The Iṣlāḥ is, clearly, the work of a theoretical author. The demonstrations include neither
numerical examples nor tables. However, the work describes an instrument, which the author
claims, can replace the four instruments described by Ptolemy for astronomical determinations.
With the exception of
armillary sphere, this is the first description in an Andalusian text
of an instrument designed for astronomical observation. It is extremely large and has been
considered a forerunner of the torquetum, an instrument of European tradition described for the
first time in a 13th-century Latin text.
The text of the Iṣlāḥ was probably revised by the author himself—if not all, at least the section on
trigonometry. It was later introduced in Egypt by Maimonides who, with one of his pupils, revised
the text around 1185. In Andalusia,
were clearly influenced by this author.
During the 13th century the text spread in the East: a manuscript of this work, preserved in Berlin,
was copied in Damascus in 1229. A summary of the text was also compiled by
ṭb al-Dīn al-
, a Persian astronomer and physicist.
Jābir’s work seems to have had considerable influence upon Hebrew astronomy. There are two
Hebrew translations of this work, one dating from 1274, by
Moshe ben Tibbon
, and the second by
Jacob ben Makhir
, revised in 1335 by Samuel ben Yehuda of Marseilles. Thanks to
these Hebrew translations and the Latin translation, due to
Gerard of Cremona
, the text reached
a wide readership in Europe.
In the Latin world, Jābir was considered a vigorous critic of Ptolemy’s astronomy. His treatise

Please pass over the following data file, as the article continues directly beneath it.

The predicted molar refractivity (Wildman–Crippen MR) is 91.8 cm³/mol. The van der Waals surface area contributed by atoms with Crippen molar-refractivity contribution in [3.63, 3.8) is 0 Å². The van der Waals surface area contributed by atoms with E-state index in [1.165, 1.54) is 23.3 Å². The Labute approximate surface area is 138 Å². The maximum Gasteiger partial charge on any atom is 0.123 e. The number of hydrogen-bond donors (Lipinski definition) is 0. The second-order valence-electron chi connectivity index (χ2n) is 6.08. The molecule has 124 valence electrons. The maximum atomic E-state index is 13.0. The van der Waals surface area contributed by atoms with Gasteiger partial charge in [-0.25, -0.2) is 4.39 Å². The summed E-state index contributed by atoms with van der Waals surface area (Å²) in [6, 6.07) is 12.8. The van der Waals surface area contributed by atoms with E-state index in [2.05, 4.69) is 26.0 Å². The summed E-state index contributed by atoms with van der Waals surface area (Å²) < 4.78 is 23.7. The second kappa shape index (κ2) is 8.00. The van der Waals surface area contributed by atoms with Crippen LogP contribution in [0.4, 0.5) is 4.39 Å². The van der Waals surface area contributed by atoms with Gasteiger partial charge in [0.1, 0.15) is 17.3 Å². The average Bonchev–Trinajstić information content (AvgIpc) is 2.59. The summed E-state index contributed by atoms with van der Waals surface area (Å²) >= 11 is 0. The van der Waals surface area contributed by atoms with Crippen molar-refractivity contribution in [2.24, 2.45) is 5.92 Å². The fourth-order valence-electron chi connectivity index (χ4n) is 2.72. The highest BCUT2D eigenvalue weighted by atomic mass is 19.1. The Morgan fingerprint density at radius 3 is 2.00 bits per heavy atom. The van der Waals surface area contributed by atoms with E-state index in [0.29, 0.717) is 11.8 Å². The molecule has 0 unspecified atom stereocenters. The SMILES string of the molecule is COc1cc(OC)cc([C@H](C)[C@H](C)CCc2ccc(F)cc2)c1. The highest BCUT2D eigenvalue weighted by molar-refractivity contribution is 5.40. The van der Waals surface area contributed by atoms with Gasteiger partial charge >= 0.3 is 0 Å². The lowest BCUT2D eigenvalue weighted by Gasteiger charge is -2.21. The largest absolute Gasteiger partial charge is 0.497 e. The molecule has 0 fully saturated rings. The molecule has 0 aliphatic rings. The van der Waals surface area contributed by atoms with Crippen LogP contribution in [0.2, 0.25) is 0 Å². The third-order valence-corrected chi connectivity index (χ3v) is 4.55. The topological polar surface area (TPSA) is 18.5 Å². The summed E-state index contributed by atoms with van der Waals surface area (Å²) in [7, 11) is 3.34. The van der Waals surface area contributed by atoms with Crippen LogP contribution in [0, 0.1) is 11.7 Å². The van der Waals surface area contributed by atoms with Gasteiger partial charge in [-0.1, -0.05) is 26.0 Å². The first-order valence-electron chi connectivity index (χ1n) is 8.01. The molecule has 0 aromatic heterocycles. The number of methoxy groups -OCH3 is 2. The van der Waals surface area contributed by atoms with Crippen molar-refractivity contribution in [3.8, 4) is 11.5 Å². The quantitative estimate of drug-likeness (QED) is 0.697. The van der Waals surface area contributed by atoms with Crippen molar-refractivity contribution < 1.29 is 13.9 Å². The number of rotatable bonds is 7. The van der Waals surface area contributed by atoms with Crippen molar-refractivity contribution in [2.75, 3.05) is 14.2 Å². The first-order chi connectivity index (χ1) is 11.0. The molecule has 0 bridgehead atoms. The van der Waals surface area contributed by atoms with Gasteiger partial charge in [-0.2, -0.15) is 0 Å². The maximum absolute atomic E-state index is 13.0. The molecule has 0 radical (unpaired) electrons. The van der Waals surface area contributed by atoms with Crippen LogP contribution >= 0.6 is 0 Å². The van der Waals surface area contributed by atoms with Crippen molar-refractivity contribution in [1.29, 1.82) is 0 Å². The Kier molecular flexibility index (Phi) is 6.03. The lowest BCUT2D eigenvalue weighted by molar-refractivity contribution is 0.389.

helped to spread trigonometry in Europe; in the 13th century, the trigonometric theorems were
used by the astronomers who compiled the Libro del Cuadrante Sennero (Book of the sine
quadrant) working under the patronage of King
the Wise. In the 14th century,
used the theorems in his work on the Albion. Jābir is probably the source of much
’s (Regiomontanus’s) trigonometric work entitled De triangulis (On the triangles)
although he is not mentioned. Finally, he may also be the source of the trigonometric section in
’s De Revolutionibus (On the revolutions [of the celestial spheres]).
Hugonnard-Roche, H. (1987). “La théorie astronomique selon Jābir ibn Aflaḥ.” In History of Oriental
Astronomy: Proceedings of an International Astronomical Union Colloquium No. 91, New Delhi, India, 13–16
November 1985, edited by G. Swarup, A. K. Bag, and K. S. Shukla, pp. 207–208. Cambridge: Cambridge
Lorch, Richard P. (1975). “The Astronomy of Jābir ibn Aflaḥ.” Centaurus 19: 85–107.
——— (1976). “The Astronomical Instruments of Jābir ibn Aflaḥ and the Torquetum.” Centaurus 20: 11–34.
——— (1995). “Jābir ibn Aflaḥ and the Establishment of Trigonometry in the West.” In Lorch, Arabic
Mathematical Sciences: lnstruments, Texts, Transmission, VIII. Aldershot: Variorum.
Samsó, Julio (1992). Las ciencias de los antiguos en al-Andalus. Madrid: Mapfre, pp. 317–320 and 326–330.
——— (2001). “Ibn al-Haytham and Jābir b. Aflaḥ’s criticism of Ptolemy’s determination of the parameters of
Mercury.” Suhayl 2: 199–225.
Swerdlow, Noel M (1987). “Jābir ibn Aflaḥ’s Interesting Method for Finding the Eccentricities and Direction
of the Apsidal Line of a Superior Planet.” In From Deferent to Equant: A Volume of Studies in the History of
Science in the Ancient and Medieval Near East in Honor of E. S. Kennedy, edited by David A.
King and George Saliba, pp. 501–512. Annals of the New York Academy of Sciences, vol. 500. New York: New
York Academy of Sciences.